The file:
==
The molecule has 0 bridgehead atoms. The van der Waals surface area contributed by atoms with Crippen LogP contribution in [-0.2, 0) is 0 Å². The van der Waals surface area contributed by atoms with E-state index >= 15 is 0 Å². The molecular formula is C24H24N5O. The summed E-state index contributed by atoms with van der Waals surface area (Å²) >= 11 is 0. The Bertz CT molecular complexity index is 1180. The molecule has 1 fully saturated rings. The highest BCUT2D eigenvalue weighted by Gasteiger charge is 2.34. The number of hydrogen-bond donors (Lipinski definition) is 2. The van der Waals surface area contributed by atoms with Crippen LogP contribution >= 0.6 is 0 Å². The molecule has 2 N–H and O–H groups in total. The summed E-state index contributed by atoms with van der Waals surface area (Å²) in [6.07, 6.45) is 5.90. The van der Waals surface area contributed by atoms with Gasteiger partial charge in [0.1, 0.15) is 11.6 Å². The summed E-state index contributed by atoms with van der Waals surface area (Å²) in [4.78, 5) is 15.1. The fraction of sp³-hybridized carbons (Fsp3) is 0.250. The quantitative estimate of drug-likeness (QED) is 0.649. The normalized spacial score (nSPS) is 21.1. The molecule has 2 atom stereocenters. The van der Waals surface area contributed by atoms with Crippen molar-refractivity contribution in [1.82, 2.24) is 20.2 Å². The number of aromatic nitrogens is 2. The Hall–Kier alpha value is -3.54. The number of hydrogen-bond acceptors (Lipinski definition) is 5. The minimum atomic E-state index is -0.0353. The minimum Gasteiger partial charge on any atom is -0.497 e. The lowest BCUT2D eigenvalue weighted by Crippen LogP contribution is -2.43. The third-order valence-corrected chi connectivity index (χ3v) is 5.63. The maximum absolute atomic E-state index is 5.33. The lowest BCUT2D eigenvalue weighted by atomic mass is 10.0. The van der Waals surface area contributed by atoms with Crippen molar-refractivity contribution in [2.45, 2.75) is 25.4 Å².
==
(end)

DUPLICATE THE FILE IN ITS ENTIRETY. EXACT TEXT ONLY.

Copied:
The molecule has 0 bridgehead atoms. The van der Waals surface area contributed by atoms with Crippen LogP contribution in [-0.2, 0) is 0 Å². The van der Waals surface area contributed by atoms with E-state index >= 15 is 0 Å². The molecular formula is C24H24N5O. The summed E-state index contributed by atoms with van der Waals surface area (Å²) >= 11 is 0. The Bertz CT molecular complexity index is 1180. The molecule has 1 fully saturated rings. The highest BCUT2D eigenvalue weighted by Gasteiger charge is 2.34. The number of hydrogen-bond donors (Lipinski definition) is 2. The van der Waals surface area contributed by atoms with Crippen LogP contribution >= 0.6 is 0 Å². The molecule has 2 N–H and O–H groups in total. The summed E-state index contributed by atoms with van der Waals surface area (Å²) in [6.07, 6.45) is 5.90. The van der Waals surface area contributed by atoms with Gasteiger partial charge in [0.1, 0.15) is 11.6 Å². The summed E-state index contributed by atoms with van der Waals surface area (Å²) in [4.78, 5) is 15.1. The fraction of sp³-hybridized carbons (Fsp3) is 0.250. The quantitative estimate of drug-likeness (QED) is 0.649. The normalized spacial score (nSPS) is 21.1. The molecule has 2 atom stereocenters. The van der Waals surface area contributed by atoms with Crippen molar-refractivity contribution in [1.82, 2.24) is 20.2 Å². The number of aromatic nitrogens is 2. The Hall–Kier alpha value is -3.54. The number of hydrogen-bond acceptors (Lipinski definition) is 5. The minimum atomic E-state index is -0.0353. The minimum Gasteiger partial charge on any atom is -0.497 e. The lowest BCUT2D eigenvalue weighted by Crippen LogP contribution is -2.43. The third-order valence-corrected chi connectivity index (χ3v) is 5.63. The maximum absolute atomic E-state index is 5.33. The lowest BCUT2D eigenvalue weighted by atomic mass is 10.0. The van der Waals surface area contributed by atoms with Crippen molar-refractivity contribution in [2.45, 2.75) is 25.4 Å².